From The Editor - December 2017 - US Defends Fossil Fuels at COP23 in Bonn

Awkward was a term many used to describe the recent 23rd Conference of Parties (COP23) to the U.N. Framework Convention on Climate Change, which was held in Bonn, Germany, during mid-November. The purpose of COP23 was to discuss rules on how countries report greenhouse gas emissions and transparency. A new U.S. administration was present and it was ruffling a lot of feathers. The U.S. negotiators said they would engage other countries on energy and climate change and they did. They hosted a panel on the clean and efficient use of fossil fuels, saying that it’s undeniable that fossil fuels will be used for the foreseeable future.
Read the Whole Article in our Digital Edition

From The Editor - October 2017 - The Sunset for Sue-and-Settle Litigation

Coal Age receives hundreds of press releases every month and sorting through them is normally a mundane task, as few pertain directly to coal mining and processing. More recently, however, there has been noticeable change in those issued by the environmental nongovernmental organizations (NGOs). The names of these environmental activists are familiar: National Resources Defense Council, the Environmental Defense Fund, the Sierra Club, Earthjustice, etc. The mainstream media considers these groups legitimate sources, but it’s mostly rubbish and filed accordingly.

Since they lost their boardroom seats at the U.S. Environmental Protection Agency (EPA), these NGOs have been crying the blues. It’s enough to make a depressed coal miner smile.

Read the whole article in our Digital Edition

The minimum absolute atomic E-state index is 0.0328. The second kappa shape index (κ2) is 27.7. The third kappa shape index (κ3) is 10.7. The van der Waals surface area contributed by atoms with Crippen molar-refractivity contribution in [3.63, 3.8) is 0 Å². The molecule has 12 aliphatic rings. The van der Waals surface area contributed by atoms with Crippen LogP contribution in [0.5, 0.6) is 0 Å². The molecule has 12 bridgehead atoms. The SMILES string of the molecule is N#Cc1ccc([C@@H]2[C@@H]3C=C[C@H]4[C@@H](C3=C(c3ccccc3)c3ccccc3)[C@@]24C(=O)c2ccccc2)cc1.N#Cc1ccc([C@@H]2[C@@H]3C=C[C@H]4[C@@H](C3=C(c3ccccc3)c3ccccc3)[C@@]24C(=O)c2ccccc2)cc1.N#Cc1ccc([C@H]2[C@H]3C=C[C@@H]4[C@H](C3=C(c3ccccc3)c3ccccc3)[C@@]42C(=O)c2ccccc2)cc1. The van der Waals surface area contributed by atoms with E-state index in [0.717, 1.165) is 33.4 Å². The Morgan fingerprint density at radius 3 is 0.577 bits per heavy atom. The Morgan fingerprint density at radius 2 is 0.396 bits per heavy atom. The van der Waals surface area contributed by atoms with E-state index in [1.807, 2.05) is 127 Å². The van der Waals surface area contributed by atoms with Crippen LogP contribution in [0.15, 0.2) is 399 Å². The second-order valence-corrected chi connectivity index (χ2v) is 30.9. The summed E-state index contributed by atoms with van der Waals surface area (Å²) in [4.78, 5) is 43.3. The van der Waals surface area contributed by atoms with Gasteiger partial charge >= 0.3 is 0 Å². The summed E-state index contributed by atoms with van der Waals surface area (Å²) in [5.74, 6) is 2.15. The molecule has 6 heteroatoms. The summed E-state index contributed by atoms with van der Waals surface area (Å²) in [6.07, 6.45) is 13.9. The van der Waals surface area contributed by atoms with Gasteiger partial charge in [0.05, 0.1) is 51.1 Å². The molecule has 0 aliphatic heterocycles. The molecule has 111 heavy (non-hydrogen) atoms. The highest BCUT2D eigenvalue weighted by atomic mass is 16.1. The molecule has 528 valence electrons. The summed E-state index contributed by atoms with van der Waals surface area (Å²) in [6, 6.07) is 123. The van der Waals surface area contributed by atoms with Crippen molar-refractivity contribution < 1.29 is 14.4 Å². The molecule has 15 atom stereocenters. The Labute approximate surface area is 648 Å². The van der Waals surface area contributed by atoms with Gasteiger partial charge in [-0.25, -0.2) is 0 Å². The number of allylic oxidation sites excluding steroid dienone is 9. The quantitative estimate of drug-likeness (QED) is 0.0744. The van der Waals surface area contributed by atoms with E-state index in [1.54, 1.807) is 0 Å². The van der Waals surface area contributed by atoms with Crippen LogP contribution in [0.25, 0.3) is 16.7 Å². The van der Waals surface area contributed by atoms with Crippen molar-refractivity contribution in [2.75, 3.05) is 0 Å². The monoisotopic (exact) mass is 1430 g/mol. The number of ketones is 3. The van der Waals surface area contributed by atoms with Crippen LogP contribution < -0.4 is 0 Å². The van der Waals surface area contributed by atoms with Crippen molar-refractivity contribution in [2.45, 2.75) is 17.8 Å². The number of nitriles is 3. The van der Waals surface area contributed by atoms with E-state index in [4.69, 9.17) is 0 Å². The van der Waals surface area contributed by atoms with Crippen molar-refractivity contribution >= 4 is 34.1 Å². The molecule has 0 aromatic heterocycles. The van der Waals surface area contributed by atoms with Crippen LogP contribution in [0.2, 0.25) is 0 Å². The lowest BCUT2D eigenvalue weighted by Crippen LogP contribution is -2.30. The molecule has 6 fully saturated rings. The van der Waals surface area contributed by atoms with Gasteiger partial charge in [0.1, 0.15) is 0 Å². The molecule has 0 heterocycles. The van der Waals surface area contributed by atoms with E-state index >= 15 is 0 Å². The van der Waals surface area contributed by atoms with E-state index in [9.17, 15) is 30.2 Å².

From The Editor - September 2017 - Broken Promises or a Bridge Too Far?

From the time President Donald Trump first appeared in West Virginia during his campaign saying he was going to put miners back to work, the anti-coal movement has been heckling him. The mainstream press published articles questioning and refuting his ability to do this. Anti-coal groups accused him of building false hope for this disadvantaged group that had been left behind as the rest of the world moved toward cleaner energy. They were shocked when they saw miners in the White House with Trump. They jeered as regulations were rolled back, first the Stream Protection Rule (SPR) followed by a lifting of the coal-lease moratorium. The courts issued a stay against the Clean Power Plan. Then, the Trump administration said it would withdraw from the Paris climate accord. He kept his campaign promises.

Read the Whole Article in our Digital Edition

From The Editor - July-August 2017 - Restoring Constructive Engagement

Coal Age produced another successful Longwall USA during June. Overall, the technical program was informative and representatives from almost every U.S. longwall operation were on hand. The cover story this month on the Tunnel Ridge mine is based on a presentation they delivered. It will put to rest any debate about underground coal miners embracing technology and the future impacts of automation. Coal Age also recognized the top three U.S. longwall mines. (See Awards, p. 12.) Hal Quinn, president and CEO of the National Mining Association (NMA), delivered a keynote address that was basically a 180° reversal of the speech he delivered just two years ago (See Dateline Washington, p. 8). His message was change is happening and more is on the way.

Read the Whole Article Here

From The Editor - June 2017 - China Can’t Lead the Way

The U.S. announced that it would withdraw from the Paris climate accord as expected at the beginning of June and begin negotiations to either re-enter or negotiate an entirely new agreement with more favorable terms. (See News, p. 13.) During the December 2015 U.N. Climate Change Conference in Paris, parties reached an agreement to combat climate change. In September 2016, the U.S. formally entered the Paris agreement under the former administration. The current administration estimates that complying with the Paris climate accord would cost the U.S. economy nearly $3 trillion over the next several decades.

Environmental activists immediately cried foul and demonstrations were held in some urban centers. Moderates in the mainstream media also tried to guilt the tech-savvy crowd by suggesting that, if the U.S. pulled out of the agreement, China would lead the way and leave America behind. That is complete nonsense.

Read the Whole Article in our Digital Edition